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Authors: George Selden

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BOOK: Harry Cat's Pet Puppy
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“Harry, please,” Tucker gasped. “If you wouldn't mind not squashing me—”

“—you know every hole in this subway station,” the cat went on. “You know every crack. You could
But Huppy's young. He doesn't understand danger yet.”

“Young he may be,” said Tucker Mouse. “But heavy he's also getting. I had to practically
him back here, before that cop could find where the barking was coming from.”

The cat frowned again. “Really serious. And I haven't decided what to do.”

“About what?” asked Tucker.

“Never mind,” said Harry. “Let's wake him up. This business of misbehaving and running around—we've got to have it out right now.”

They went over to what was now called “Huppy's House.” It was a fairly large cardboard box—which had originally contained six bottles of Scotch whiskey, and which Harry had found, by the greatest good luck, late one night in the street and dragged all the way down to the subway station. He and Tucker had to bend it a little to fit it through the drainpipe opening, but they'd managed it without too much damage. Then, the next Sunday, working together, the two of them had salvaged a copy of the Sunday
New York Times,
and Tucker had shredded the whole thing by claw—which was quite a job, since the Sunday
is about as big as a newspaper can get. And
—the climax of “Huppy's House”—Tucker discovered a ripped but still usable cushion in one of the trash baskets. After inspecting it thoroughly, to make sure that no bugs or other unwelcome guests were living in it, Tucker fitted it into one end of the box, so Huppy had a place to lay his head. Tucker waited for thanks, but the little dog just sniffed it and said, “Woof.” But he lay down right away and fell asleep with his head resting on it. And looked quite nice, Tucker thought. At first the box had seemed much too big for the puppy, but he'd grown so rapidly, just in the time he'd been living with Tucker and Harry, that now it fitted him perfectly.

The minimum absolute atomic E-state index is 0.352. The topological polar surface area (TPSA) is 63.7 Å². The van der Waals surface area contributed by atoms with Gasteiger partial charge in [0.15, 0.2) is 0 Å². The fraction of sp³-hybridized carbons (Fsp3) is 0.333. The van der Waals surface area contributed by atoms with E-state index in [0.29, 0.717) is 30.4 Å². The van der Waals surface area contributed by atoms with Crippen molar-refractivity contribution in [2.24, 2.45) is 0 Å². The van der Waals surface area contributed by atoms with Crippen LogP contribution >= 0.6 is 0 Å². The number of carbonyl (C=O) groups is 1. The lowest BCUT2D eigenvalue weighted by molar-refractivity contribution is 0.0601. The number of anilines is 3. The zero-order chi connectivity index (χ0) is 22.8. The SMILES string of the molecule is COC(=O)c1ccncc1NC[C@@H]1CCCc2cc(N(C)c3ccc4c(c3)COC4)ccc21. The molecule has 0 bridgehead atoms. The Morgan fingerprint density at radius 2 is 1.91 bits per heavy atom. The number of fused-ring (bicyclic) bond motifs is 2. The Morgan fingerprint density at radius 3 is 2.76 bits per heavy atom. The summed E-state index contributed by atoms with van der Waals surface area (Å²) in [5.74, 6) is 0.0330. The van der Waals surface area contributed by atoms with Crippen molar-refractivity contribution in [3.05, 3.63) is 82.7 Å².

“Wake up. Come on—” Harry reached inside and shook the puppy. He grumbled in his sleep. “—wake

Huppy stumbled up to a sitting position. His head barely reached to the top of the box's side. “Wha'—?” “Wha'” was another of the few words he'd learned.

Harry gave him a very stern lecture—complete with gestures and demonstrations of running around, just in case Huppy couldn't understand everything—which ended with “Mustn't!” He shook his furry paw in warning. “
Bad dog! Mustn't do! Now promise! You promise?”

The little dog hung his head and his eyes peered out, cowed, through his tangle of hair. “Yup, Hawy,” he murmured, and dropped back down onto his pillow. In a minute his soft little snores could be heard.

“I think that should do it,” said Harry Cat, rather pleased with the feline authority that he exercised over a growing dog.

“I hope so—
” sulked Tucker Mouse.

*   *   *

That was
thing that made Tucker mad. Huppy refused to call him by name. By his third week in the drainpipe he was adding words fast. There was “hammaga” for hamburger; there was “fwamps” for frankfurters; there was “swa,” for coleslaw. (Tucker could see by this time where the heart of a little dog lies: it lies right in his mouth.) There was “yup” and “nope”—picked up from a conductor on the shuttle, and obstinately retained, despite all Tucker Mouse's efforts to make him say “yes” and “no”—and one glorious afternoon there was “Hawy.”

The two had been playing together, Harry half tickling and half wrestling with Huppy. And suddenly, out of nowhere—which is where a lot of words come from to puppies and other young people—the little dog stopped his giggling and rolling around, looked up at the smiling cat, and said solemnly, “Hawy.” It wasn't a question; he wasn't asking for anything. He simply had found Harry's name. There's a mystery in names, something very important—and especially the names of living things: names make things be themselves.